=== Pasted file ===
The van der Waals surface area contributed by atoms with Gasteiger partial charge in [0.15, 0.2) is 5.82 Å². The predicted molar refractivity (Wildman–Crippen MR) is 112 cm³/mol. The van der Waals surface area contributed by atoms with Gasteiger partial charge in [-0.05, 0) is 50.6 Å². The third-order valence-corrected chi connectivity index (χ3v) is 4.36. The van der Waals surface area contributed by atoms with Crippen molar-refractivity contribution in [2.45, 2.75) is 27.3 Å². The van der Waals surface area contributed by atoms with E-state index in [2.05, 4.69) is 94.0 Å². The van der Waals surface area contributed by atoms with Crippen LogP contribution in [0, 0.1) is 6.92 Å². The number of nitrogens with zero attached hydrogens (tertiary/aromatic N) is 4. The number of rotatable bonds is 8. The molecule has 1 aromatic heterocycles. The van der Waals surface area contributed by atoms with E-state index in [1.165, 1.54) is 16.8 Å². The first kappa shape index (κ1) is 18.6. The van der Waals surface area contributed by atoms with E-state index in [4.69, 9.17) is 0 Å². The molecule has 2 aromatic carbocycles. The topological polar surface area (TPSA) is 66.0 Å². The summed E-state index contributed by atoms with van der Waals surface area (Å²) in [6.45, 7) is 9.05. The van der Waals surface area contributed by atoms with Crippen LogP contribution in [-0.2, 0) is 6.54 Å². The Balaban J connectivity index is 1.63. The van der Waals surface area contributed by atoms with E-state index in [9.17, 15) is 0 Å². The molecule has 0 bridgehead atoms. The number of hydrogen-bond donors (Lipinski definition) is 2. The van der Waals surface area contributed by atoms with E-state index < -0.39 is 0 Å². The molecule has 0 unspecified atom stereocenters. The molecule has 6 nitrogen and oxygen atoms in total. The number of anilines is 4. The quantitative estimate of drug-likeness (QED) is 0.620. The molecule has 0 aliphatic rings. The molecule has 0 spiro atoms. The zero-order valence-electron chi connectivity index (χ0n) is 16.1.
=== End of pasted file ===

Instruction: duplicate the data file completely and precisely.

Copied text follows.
The van der Waals surface area contributed by atoms with Gasteiger partial charge in [0.15, 0.2) is 5.82 Å². The predicted molar refractivity (Wildman–Crippen MR) is 112 cm³/mol. The van der Waals surface area contributed by atoms with Gasteiger partial charge in [-0.05, 0) is 50.6 Å². The third-order valence-corrected chi connectivity index (χ3v) is 4.36. The van der Waals surface area contributed by atoms with Crippen molar-refractivity contribution in [2.45, 2.75) is 27.3 Å². The van der Waals surface area contributed by atoms with E-state index in [2.05, 4.69) is 94.0 Å². The van der Waals surface area contributed by atoms with Crippen LogP contribution in [0, 0.1) is 6.92 Å². The number of nitrogens with zero attached hydrogens (tertiary/aromatic N) is 4. The number of rotatable bonds is 8. The molecule has 1 aromatic heterocycles. The van der Waals surface area contributed by atoms with E-state index in [1.165, 1.54) is 16.8 Å². The first kappa shape index (κ1) is 18.6. The van der Waals surface area contributed by atoms with E-state index in [4.69, 9.17) is 0 Å². The molecule has 2 aromatic carbocycles. The topological polar surface area (TPSA) is 66.0 Å². The summed E-state index contributed by atoms with van der Waals surface area (Å²) in [6.45, 7) is 9.05. The van der Waals surface area contributed by atoms with Crippen LogP contribution in [-0.2, 0) is 6.54 Å². The Balaban J connectivity index is 1.63. The van der Waals surface area contributed by atoms with E-state index in [9.17, 15) is 0 Å². The molecule has 0 bridgehead atoms. The number of hydrogen-bond donors (Lipinski definition) is 2. The van der Waals surface area contributed by atoms with E-state index < -0.39 is 0 Å². The molecule has 0 unspecified atom stereocenters. The molecule has 6 nitrogen and oxygen atoms in total. The number of anilines is 4. The quantitative estimate of drug-likeness (QED) is 0.620. The molecule has 0 aliphatic rings. The molecule has 0 spiro atoms. The zero-order valence-electron chi connectivity index (χ0n) is 16.1.